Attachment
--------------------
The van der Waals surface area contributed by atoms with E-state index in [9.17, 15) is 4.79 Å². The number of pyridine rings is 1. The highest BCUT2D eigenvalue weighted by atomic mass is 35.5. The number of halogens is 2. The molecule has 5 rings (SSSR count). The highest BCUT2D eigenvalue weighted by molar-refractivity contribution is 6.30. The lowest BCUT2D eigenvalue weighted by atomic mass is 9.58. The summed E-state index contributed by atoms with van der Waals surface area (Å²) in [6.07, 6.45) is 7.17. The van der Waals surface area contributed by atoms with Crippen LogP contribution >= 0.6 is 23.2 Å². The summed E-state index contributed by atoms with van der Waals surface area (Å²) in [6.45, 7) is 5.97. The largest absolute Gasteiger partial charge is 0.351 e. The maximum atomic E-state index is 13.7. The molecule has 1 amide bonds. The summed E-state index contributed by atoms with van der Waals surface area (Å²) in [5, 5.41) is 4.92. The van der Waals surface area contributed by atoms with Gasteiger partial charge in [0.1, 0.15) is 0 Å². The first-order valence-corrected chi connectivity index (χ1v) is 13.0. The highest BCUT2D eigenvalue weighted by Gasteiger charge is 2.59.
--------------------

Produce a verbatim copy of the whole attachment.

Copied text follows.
The van der Waals surface area contributed by atoms with E-state index in [9.17, 15) is 4.79 Å². The number of pyridine rings is 1. The highest BCUT2D eigenvalue weighted by atomic mass is 35.5. The number of halogens is 2. The molecule has 5 rings (SSSR count). The highest BCUT2D eigenvalue weighted by molar-refractivity contribution is 6.30. The lowest BCUT2D eigenvalue weighted by atomic mass is 9.58. The summed E-state index contributed by atoms with van der Waals surface area (Å²) in [6.07, 6.45) is 7.17. The van der Waals surface area contributed by atoms with Crippen LogP contribution >= 0.6 is 23.2 Å². The summed E-state index contributed by atoms with van der Waals surface area (Å²) in [6.45, 7) is 5.97. The largest absolute Gasteiger partial charge is 0.351 e. The maximum atomic E-state index is 13.7. The molecule has 1 amide bonds. The summed E-state index contributed by atoms with van der Waals surface area (Å²) in [5, 5.41) is 4.92. The van der Waals surface area contributed by atoms with Gasteiger partial charge in [0.1, 0.15) is 0 Å². The first-order valence-corrected chi connectivity index (χ1v) is 13.0. The highest BCUT2D eigenvalue weighted by Gasteiger charge is 2.59.